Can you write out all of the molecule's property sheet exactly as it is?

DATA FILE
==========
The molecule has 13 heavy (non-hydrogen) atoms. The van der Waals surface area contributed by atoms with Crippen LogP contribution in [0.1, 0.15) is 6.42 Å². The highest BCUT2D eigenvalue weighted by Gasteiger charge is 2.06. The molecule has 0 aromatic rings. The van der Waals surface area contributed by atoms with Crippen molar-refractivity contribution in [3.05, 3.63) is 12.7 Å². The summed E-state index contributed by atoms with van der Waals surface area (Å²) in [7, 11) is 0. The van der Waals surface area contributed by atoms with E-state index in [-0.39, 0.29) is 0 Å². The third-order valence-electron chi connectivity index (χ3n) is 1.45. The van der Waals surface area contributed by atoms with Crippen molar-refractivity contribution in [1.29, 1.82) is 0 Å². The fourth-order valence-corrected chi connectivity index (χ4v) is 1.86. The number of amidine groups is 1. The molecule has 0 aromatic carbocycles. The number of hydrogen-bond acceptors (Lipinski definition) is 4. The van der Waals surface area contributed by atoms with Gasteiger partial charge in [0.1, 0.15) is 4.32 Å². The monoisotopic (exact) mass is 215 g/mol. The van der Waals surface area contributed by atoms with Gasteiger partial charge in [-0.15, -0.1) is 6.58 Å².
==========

The molecule has 13 heavy (non-hydrogen) atoms. The van der Waals surface area contributed by atoms with Crippen LogP contribution in [0.1, 0.15) is 6.42 Å². The highest BCUT2D eigenvalue weighted by Gasteiger charge is 2.06. The molecule has 0 aromatic rings. The van der Waals surface area contributed by atoms with Crippen molar-refractivity contribution in [3.05, 3.63) is 12.7 Å². The summed E-state index contributed by atoms with van der Waals surface area (Å²) in [7, 11) is 0. The van der Waals surface area contributed by atoms with E-state index in [-0.39, 0.29) is 0 Å². The third-order valence-electron chi connectivity index (χ3n) is 1.45. The van der Waals surface area contributed by atoms with Crippen molar-refractivity contribution in [1.29, 1.82) is 0 Å². The fourth-order valence-corrected chi connectivity index (χ4v) is 1.86. The number of amidine groups is 1. The molecule has 0 aromatic carbocycles. The number of hydrogen-bond acceptors (Lipinski definition) is 4. The van der Waals surface area contributed by atoms with Gasteiger partial charge in [0.1, 0.15) is 4.32 Å². The monoisotopic (exact) mass is 215 g/mol. The van der Waals surface area contributed by atoms with Gasteiger partial charge in [-0.15, -0.1) is 6.58 Å².